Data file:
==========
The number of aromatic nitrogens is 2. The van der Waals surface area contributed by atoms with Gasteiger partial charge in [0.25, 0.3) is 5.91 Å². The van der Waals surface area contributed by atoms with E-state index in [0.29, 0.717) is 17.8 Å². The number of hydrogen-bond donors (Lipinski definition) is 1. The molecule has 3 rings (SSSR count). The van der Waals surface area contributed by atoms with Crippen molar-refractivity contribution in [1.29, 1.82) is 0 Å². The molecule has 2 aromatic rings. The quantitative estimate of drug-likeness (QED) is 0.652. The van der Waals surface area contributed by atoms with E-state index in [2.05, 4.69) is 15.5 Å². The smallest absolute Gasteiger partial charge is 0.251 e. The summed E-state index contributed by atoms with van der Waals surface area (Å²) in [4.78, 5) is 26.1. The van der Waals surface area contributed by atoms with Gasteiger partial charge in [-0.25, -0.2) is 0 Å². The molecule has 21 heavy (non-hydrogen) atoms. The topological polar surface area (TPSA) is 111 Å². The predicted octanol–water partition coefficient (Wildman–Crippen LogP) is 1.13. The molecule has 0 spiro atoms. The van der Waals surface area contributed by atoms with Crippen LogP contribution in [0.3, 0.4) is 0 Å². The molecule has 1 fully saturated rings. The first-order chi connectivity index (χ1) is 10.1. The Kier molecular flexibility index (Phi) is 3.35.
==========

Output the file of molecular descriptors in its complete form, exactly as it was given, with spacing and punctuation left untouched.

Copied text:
The number of aromatic nitrogens is 2. The van der Waals surface area contributed by atoms with Gasteiger partial charge in [0.25, 0.3) is 5.91 Å². The van der Waals surface area contributed by atoms with E-state index in [0.29, 0.717) is 17.8 Å². The number of hydrogen-bond donors (Lipinski definition) is 1. The molecule has 3 rings (SSSR count). The van der Waals surface area contributed by atoms with Crippen molar-refractivity contribution in [1.29, 1.82) is 0 Å². The molecule has 2 aromatic rings. The quantitative estimate of drug-likeness (QED) is 0.652. The van der Waals surface area contributed by atoms with E-state index in [2.05, 4.69) is 15.5 Å². The smallest absolute Gasteiger partial charge is 0.251 e. The summed E-state index contributed by atoms with van der Waals surface area (Å²) in [4.78, 5) is 26.1. The van der Waals surface area contributed by atoms with Gasteiger partial charge in [-0.25, -0.2) is 0 Å². The molecule has 21 heavy (non-hydrogen) atoms. The topological polar surface area (TPSA) is 111 Å². The predicted octanol–water partition coefficient (Wildman–Crippen LogP) is 1.13. The molecule has 0 spiro atoms. The van der Waals surface area contributed by atoms with Crippen LogP contribution in [0.3, 0.4) is 0 Å². The molecule has 1 fully saturated rings. The first-order chi connectivity index (χ1) is 10.1. The Kier molecular flexibility index (Phi) is 3.35.